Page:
How was I supposed to know what an axolotl was? When mum and dad asked if I wanted one for my birthday, I said “Oh yeah, that’d be excellent” because I thought it was some kind of deadly Viking battle-axe that I could play with in the backyard. But on the morning of my birthday, they didn’t give me a deadly Viking axe: instead they gave me a small fish tank with nothing inside but some water, a plastic sea-plant, and behind the sea-plant, a small white strange smiling cucumber. With four legs. They told me it was a Mexican walking fish and all I had to do was feed it a tiny bit of meat once a day – it needed meat to stay alive, so I couldn’t forget. Then they left me alone in my room with the Mexican walking fish: it didn’t seem to do any walking, didn’t do any Mexican dancing, didn’t even stroll around its tank and explore its plastic sea-plant. It just sat there, staring back with its stupid smiling cucumber face, as if to say “I am Axel the Axolotl. I have legs and I can climb out of this tank and breathe out of water for several minutes. So don’t forget my meat, friendo, or I will have to climb out and find my own...”
It had been 260 days since the world ended in the Flash. Even now, no one knew exactly what the Flash was, or why it had turned all electronic devices to slush. And no one knew why most of the adults who’d seen it had either died…or become something else. Petey said it was some kind of attack by aliens from outer space, but I wasn’t so sure about that. Petey thought everything was to do with aliens from outer space. Someone sounded the alarm, a screeching blast of a trumpet that echoed through the underground bunker that was home for me and about a hundred other kids. Kira couldn’t actually play the trumpet, but she was excellent at making a noise. I rolled off my bed, grabbing for the crossbow that I always kept beside me and running for the trapdoor that led outside. Probably just a false alarm. We’d already had three this week. But when I scrambled through the trapdoor and into the open air, I saw it – the telltale cloud in the distance, caused by thousands of clawed feet kicking up the dirt as they ran. The Screamers were coming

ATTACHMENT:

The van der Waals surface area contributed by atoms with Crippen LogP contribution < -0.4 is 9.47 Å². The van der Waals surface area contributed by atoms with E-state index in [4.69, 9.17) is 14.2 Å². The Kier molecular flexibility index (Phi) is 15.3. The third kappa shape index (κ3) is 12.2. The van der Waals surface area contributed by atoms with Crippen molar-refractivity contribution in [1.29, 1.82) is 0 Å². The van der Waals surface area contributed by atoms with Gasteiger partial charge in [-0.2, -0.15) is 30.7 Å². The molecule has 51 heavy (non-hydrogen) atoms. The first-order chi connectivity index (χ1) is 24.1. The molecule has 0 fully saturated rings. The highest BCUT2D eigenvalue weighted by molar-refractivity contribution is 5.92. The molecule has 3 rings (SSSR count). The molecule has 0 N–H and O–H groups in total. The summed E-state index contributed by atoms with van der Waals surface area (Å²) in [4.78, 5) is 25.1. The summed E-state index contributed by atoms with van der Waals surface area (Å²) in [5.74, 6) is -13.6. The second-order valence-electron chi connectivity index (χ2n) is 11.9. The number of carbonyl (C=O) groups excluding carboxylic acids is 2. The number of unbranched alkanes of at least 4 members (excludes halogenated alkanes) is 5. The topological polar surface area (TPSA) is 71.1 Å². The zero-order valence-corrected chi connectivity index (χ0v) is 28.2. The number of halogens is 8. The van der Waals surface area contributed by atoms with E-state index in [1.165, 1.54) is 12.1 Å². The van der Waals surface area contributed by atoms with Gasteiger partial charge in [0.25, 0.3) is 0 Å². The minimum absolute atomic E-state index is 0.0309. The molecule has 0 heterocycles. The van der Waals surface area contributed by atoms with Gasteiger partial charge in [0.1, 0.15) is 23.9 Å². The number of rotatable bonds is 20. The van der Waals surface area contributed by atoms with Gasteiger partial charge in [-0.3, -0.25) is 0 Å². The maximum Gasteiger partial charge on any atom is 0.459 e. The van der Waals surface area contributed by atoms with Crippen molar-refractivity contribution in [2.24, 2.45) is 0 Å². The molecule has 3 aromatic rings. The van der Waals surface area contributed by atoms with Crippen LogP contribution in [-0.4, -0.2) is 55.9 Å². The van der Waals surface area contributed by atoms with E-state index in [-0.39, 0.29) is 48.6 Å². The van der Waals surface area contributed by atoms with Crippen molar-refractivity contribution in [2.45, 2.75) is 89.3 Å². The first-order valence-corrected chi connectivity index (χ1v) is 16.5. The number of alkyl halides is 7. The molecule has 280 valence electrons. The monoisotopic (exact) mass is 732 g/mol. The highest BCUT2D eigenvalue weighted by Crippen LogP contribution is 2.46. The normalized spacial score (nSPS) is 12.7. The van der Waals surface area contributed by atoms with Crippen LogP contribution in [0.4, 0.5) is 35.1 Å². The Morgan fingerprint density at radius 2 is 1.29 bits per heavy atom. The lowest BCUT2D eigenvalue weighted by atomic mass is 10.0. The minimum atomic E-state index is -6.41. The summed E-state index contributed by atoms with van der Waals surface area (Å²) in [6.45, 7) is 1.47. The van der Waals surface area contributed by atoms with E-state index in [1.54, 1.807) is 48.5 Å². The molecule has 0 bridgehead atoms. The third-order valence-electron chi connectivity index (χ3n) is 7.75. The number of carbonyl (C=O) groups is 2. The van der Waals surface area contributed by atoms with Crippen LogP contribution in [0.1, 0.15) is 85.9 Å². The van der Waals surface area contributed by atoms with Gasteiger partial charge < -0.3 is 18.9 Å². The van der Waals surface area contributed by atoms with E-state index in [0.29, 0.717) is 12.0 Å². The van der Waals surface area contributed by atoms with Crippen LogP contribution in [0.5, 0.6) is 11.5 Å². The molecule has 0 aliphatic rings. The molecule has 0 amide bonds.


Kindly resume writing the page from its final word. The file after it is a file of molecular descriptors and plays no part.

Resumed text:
Even though I hadn’t seen Pooh for a couple of years, I recognised him straight away. I sidled up to where he was neatly stacking books into his new locker.
“Hi, Pooh,” I said. “Remember me?”
He glanced at me. “Oh, hi. Yeah, of course I remember you. And they don’t call me that any more. Now it’s Damien. Or Damo. But not Pooh.”
“Are you back for good now?”
He nodded. “Dad’s contract is finished.”
“Happy to be back?”
He shrugged. “It’s fine, I guess. I made a lot of friends in Portugal. I’ll miss them.”
“Portugal,” I sighed. “Sounds so exotic.”
He frowned at the cover of his chemistry textbook, before sliding it into place between a couple of other books. “It’s exotic for the first month or so. Then it’s just home. You know how it is. Oh, wait – sorry. Home… Where are you living now? With Mum? Dad? Aunty? Other mum? Strangers?”
“Your new accent,” I said, leaning closer. “It’s so mysterious. Makes me feel like doing something bad.”
He stopped what he was doing and stared at the back of his locker, his lips pursed. I could almost hear the cogs ticking.
Finally he turned and looked at me, his jaw tight. “I’m only going to say this once,” he snarled.